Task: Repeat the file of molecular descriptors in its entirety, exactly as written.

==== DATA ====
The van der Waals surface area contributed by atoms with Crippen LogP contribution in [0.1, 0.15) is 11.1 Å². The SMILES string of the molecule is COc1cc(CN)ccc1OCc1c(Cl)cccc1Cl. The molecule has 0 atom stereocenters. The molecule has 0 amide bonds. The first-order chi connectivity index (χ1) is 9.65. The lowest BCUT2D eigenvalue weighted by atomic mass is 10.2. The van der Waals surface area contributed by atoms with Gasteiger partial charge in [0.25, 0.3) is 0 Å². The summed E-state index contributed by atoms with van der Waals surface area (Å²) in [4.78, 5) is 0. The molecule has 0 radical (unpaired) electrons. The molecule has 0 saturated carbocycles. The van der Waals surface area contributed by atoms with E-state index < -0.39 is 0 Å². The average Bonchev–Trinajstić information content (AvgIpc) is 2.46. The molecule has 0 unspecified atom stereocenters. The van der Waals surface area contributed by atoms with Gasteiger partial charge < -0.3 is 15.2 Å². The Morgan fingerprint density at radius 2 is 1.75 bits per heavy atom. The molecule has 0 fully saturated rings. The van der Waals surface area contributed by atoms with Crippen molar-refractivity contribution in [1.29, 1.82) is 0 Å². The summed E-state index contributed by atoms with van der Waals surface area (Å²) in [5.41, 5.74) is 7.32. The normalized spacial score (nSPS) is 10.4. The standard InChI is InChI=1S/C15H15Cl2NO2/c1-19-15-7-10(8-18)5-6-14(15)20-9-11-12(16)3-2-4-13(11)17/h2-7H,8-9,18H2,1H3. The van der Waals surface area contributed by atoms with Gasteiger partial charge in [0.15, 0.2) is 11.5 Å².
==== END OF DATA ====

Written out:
The van der Waals surface area contributed by atoms with Crippen LogP contribution in [0.1, 0.15) is 11.1 Å². The SMILES string of the molecule is COc1cc(CN)ccc1OCc1c(Cl)cccc1Cl. The molecule has 0 atom stereocenters. The molecule has 0 amide bonds. The first-order chi connectivity index (χ1) is 9.65. The lowest BCUT2D eigenvalue weighted by atomic mass is 10.2. The van der Waals surface area contributed by atoms with Gasteiger partial charge in [0.25, 0.3) is 0 Å². The summed E-state index contributed by atoms with van der Waals surface area (Å²) in [4.78, 5) is 0. The molecule has 0 radical (unpaired) electrons. The molecule has 0 saturated carbocycles. The van der Waals surface area contributed by atoms with E-state index < -0.39 is 0 Å². The average Bonchev–Trinajstić information content (AvgIpc) is 2.46. The molecule has 0 unspecified atom stereocenters. The van der Waals surface area contributed by atoms with Gasteiger partial charge < -0.3 is 15.2 Å². The Morgan fingerprint density at radius 2 is 1.75 bits per heavy atom. The molecule has 0 fully saturated rings. The van der Waals surface area contributed by atoms with Crippen molar-refractivity contribution in [1.29, 1.82) is 0 Å². The summed E-state index contributed by atoms with van der Waals surface area (Å²) in [5.41, 5.74) is 7.32. The normalized spacial score (nSPS) is 10.4. The standard InChI is InChI=1S/C15H15Cl2NO2/c1-19-15-7-10(8-18)5-6-14(15)20-9-11-12(16)3-2-4-13(11)17/h2-7H,8-9,18H2,1H3. The van der Waals surface area contributed by atoms with Gasteiger partial charge in [0.15, 0.2) is 11.5 Å².